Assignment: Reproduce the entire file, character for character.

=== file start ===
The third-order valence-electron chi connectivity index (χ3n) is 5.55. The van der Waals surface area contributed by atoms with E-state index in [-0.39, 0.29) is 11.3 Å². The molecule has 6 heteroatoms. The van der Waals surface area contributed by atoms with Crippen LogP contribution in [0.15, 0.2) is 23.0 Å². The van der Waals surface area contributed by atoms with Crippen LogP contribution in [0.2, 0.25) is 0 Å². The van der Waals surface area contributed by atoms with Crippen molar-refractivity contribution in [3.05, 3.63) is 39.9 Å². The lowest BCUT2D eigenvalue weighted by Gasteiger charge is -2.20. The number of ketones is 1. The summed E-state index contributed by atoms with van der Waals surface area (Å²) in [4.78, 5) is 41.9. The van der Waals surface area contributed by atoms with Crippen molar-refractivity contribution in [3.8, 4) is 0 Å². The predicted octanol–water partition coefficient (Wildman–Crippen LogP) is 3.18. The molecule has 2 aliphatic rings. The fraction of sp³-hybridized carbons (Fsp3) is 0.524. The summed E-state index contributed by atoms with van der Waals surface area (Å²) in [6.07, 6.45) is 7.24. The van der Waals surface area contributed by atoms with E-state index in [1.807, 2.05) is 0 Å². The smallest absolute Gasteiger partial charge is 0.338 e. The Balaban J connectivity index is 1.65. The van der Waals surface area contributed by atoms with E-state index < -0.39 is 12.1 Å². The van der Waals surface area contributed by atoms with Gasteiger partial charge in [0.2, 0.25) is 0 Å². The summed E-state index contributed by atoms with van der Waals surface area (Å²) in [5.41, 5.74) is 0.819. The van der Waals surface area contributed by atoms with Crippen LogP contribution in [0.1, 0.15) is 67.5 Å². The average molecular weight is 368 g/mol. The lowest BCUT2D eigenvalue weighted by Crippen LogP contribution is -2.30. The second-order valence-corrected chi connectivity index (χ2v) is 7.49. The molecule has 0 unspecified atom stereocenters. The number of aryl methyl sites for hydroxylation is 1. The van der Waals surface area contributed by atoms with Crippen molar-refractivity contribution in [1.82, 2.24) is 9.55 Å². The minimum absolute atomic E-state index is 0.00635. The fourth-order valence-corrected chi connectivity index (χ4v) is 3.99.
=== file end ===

The third-order valence-electron chi connectivity index (χ3n) is 5.55. The van der Waals surface area contributed by atoms with E-state index in [-0.39, 0.29) is 11.3 Å². The molecule has 6 heteroatoms. The van der Waals surface area contributed by atoms with Crippen LogP contribution in [0.15, 0.2) is 23.0 Å². The van der Waals surface area contributed by atoms with Crippen LogP contribution in [0.2, 0.25) is 0 Å². The van der Waals surface area contributed by atoms with Crippen molar-refractivity contribution in [3.05, 3.63) is 39.9 Å². The lowest BCUT2D eigenvalue weighted by Gasteiger charge is -2.20. The number of ketones is 1. The summed E-state index contributed by atoms with van der Waals surface area (Å²) in [4.78, 5) is 41.9. The van der Waals surface area contributed by atoms with Crippen molar-refractivity contribution in [3.8, 4) is 0 Å². The predicted octanol–water partition coefficient (Wildman–Crippen LogP) is 3.18. The molecule has 2 aliphatic rings. The fraction of sp³-hybridized carbons (Fsp3) is 0.524. The summed E-state index contributed by atoms with van der Waals surface area (Å²) in [6.07, 6.45) is 7.24. The van der Waals surface area contributed by atoms with E-state index in [1.807, 2.05) is 0 Å². The smallest absolute Gasteiger partial charge is 0.338 e. The Balaban J connectivity index is 1.65. The van der Waals surface area contributed by atoms with E-state index < -0.39 is 12.1 Å². The van der Waals surface area contributed by atoms with Gasteiger partial charge in [0.2, 0.25) is 0 Å². The summed E-state index contributed by atoms with van der Waals surface area (Å²) in [5.41, 5.74) is 0.819. The van der Waals surface area contributed by atoms with Crippen LogP contribution in [0.1, 0.15) is 67.5 Å². The average molecular weight is 368 g/mol. The lowest BCUT2D eigenvalue weighted by Crippen LogP contribution is -2.30. The second-order valence-corrected chi connectivity index (χ2v) is 7.49. The molecule has 0 unspecified atom stereocenters. The number of aryl methyl sites for hydroxylation is 1. The van der Waals surface area contributed by atoms with Crippen molar-refractivity contribution in [1.82, 2.24) is 9.55 Å². The minimum absolute atomic E-state index is 0.00635. The fourth-order valence-corrected chi connectivity index (χ4v) is 3.99.